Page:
RonL

4. Originally Posted by CaptainBlack
No, if you buy a ticket for every possible combination of results your probability of winning is 1 (they are not independent wagers)

RonL
Well, probably I wasn't clear enough, but I was answering mattstan's question (last paragraph of his post): the 13,xxx,xxx tickets correspond each to different (supposedly independent) lottery results.

5. Laurent - Thanks for your informative answer. I'm still a little unclear, can I trespass on your patience and ask for some clarification?

You wrote:

Originally Posted by Laurent
For instance, if you want to make this probability larger than 50%, you need to have $n\geq-\frac{\log(2)}{\log(1-p)}$. If $p$ is small, this is very close to $\frac{\log 2}{p}$ (and not $\frac{1}{2p}$ as you wrote). In your case, instead of 13,983,816 / 2 = 6,991,908, it is rather 9,692,843 times someone needs to play lottery to have 1 chance over 2 to be a winner.
Firstly why $\frac{\log 2}{p}$? Does the log 2 relate in some way to 50%, what would it be if I was looking for 55%?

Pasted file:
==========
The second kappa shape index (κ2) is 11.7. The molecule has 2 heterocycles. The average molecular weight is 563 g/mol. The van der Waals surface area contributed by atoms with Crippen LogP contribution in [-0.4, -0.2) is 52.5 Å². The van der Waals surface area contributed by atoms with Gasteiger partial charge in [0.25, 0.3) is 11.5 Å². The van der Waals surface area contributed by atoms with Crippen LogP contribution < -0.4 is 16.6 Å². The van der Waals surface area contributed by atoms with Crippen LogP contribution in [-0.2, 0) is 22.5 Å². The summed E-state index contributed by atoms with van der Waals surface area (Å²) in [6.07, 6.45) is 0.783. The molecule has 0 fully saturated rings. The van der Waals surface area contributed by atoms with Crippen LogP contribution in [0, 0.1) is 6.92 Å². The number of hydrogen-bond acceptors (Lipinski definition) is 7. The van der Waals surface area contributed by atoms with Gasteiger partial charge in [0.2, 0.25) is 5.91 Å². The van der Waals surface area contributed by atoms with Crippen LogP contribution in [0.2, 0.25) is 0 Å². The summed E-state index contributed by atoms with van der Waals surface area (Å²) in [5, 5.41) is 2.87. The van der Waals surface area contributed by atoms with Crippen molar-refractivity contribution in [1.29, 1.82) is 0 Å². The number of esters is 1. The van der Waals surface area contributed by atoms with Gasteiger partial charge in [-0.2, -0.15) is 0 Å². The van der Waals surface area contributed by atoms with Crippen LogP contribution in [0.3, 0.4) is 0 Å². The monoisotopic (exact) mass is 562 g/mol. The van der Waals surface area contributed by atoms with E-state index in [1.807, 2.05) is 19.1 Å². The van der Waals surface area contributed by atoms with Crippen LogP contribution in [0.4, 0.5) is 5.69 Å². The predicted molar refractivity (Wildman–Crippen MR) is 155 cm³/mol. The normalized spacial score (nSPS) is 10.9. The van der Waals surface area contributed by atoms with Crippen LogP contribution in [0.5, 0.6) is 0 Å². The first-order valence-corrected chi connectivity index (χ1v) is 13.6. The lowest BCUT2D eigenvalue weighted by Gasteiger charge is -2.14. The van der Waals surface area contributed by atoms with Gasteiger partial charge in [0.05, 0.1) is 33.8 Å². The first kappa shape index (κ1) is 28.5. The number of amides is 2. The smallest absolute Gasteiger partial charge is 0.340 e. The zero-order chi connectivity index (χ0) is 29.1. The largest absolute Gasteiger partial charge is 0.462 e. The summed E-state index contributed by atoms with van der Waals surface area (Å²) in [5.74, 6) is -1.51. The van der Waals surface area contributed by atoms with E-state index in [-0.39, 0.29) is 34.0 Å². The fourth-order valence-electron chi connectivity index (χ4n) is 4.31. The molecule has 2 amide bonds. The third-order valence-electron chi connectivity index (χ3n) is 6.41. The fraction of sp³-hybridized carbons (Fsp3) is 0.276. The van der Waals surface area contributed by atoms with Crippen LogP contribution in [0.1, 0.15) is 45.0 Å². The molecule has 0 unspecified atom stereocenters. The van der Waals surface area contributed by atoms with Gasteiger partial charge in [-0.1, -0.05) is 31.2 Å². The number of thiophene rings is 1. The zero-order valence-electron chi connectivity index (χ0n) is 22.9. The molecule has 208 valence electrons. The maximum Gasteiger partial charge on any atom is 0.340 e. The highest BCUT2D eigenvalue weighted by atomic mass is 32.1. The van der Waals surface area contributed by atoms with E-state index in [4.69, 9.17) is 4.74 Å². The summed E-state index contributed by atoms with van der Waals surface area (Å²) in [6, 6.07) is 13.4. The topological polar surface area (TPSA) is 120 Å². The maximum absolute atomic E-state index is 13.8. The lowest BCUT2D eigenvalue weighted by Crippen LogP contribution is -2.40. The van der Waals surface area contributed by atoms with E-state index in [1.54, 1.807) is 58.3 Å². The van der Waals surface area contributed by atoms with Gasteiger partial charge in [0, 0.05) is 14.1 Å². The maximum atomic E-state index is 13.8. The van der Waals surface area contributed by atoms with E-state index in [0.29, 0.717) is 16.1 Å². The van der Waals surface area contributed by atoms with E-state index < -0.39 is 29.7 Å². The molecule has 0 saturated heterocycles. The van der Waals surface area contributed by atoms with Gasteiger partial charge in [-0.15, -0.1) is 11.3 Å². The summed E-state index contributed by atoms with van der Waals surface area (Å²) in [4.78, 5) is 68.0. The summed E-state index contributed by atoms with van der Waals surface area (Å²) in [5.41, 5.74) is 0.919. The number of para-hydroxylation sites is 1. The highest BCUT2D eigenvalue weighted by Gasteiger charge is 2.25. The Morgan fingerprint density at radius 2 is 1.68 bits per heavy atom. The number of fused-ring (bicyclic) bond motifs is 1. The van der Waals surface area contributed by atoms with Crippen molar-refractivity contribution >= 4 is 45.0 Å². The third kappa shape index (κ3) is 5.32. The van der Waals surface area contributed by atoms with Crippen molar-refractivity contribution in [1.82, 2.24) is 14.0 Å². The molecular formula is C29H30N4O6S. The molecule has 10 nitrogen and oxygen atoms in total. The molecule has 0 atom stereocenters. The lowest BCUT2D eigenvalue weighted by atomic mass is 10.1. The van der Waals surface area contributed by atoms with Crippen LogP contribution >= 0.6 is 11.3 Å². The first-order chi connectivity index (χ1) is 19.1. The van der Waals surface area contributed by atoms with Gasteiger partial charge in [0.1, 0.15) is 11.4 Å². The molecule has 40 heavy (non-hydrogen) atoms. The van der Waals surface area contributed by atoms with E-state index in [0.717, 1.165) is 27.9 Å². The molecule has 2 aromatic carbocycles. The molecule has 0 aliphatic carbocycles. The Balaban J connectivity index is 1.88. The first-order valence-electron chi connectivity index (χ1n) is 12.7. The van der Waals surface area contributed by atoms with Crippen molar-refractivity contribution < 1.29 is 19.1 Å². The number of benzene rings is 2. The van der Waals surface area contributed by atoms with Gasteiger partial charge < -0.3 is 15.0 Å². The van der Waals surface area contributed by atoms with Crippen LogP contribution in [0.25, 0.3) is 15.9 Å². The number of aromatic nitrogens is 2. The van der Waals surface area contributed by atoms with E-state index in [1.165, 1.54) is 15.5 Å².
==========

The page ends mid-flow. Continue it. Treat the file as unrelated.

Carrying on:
Secondly you say the value of this is 9,692,843. I got a very different result:

0.301029 / (1 / 13983816) = 4209534.146664

0.301029 being log 2 or am I being stupid? Apologies as I said before it's been quite a while since I did any formal maths during my CSAI degree.

So if you play the lottery on 13,983,816 consequitive (weekly) occasions (you'll be 268,919 years old) the odds of winning at least once would be 63% that's still not very good. Would you mind talking me through how to work out how many times you must play to have a 99% chance of winning at least once? You see I can't work it out as I don't understand how the log 2 relates to the 50% chance in your explaination.

Many thanks again. Regards, mattstan

6. Originally Posted by mattstan

Firstly why $\frac{\log 2}{p}$? Does the log 2 relate in some way to 50%, what would it be if I was looking for 55%?